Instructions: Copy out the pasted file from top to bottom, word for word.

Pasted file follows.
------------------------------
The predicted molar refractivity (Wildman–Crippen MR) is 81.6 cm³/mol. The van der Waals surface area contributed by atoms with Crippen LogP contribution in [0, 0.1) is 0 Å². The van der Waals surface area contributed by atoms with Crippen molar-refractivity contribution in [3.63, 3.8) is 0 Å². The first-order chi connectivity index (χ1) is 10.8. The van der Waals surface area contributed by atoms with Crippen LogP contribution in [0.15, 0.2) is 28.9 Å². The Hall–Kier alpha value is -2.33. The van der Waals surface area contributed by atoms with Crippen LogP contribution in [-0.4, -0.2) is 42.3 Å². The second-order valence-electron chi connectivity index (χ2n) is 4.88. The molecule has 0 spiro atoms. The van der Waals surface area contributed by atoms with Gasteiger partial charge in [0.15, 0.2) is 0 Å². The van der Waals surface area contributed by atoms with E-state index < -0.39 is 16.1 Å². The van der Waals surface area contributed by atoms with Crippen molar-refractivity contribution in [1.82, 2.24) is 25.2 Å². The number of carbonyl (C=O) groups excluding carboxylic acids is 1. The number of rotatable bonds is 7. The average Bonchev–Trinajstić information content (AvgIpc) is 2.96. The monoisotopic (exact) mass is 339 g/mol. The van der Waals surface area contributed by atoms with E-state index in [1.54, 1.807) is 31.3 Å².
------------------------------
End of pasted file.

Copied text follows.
The predicted molar refractivity (Wildman–Crippen MR) is 81.6 cm³/mol. The van der Waals surface area contributed by atoms with Crippen LogP contribution in [0, 0.1) is 0 Å². The van der Waals surface area contributed by atoms with Crippen molar-refractivity contribution in [3.63, 3.8) is 0 Å². The first-order chi connectivity index (χ1) is 10.8. The van der Waals surface area contributed by atoms with Crippen LogP contribution in [0.15, 0.2) is 28.9 Å². The Hall–Kier alpha value is -2.33. The van der Waals surface area contributed by atoms with Crippen LogP contribution in [-0.4, -0.2) is 42.3 Å². The second-order valence-electron chi connectivity index (χ2n) is 4.88. The molecule has 0 spiro atoms. The van der Waals surface area contributed by atoms with Gasteiger partial charge in [0.15, 0.2) is 0 Å². The van der Waals surface area contributed by atoms with E-state index < -0.39 is 16.1 Å². The van der Waals surface area contributed by atoms with Crippen molar-refractivity contribution in [1.82, 2.24) is 25.2 Å². The number of carbonyl (C=O) groups excluding carboxylic acids is 1. The number of rotatable bonds is 7. The average Bonchev–Trinajstić information content (AvgIpc) is 2.96. The monoisotopic (exact) mass is 339 g/mol. The van der Waals surface area contributed by atoms with E-state index in [1.54, 1.807) is 31.3 Å².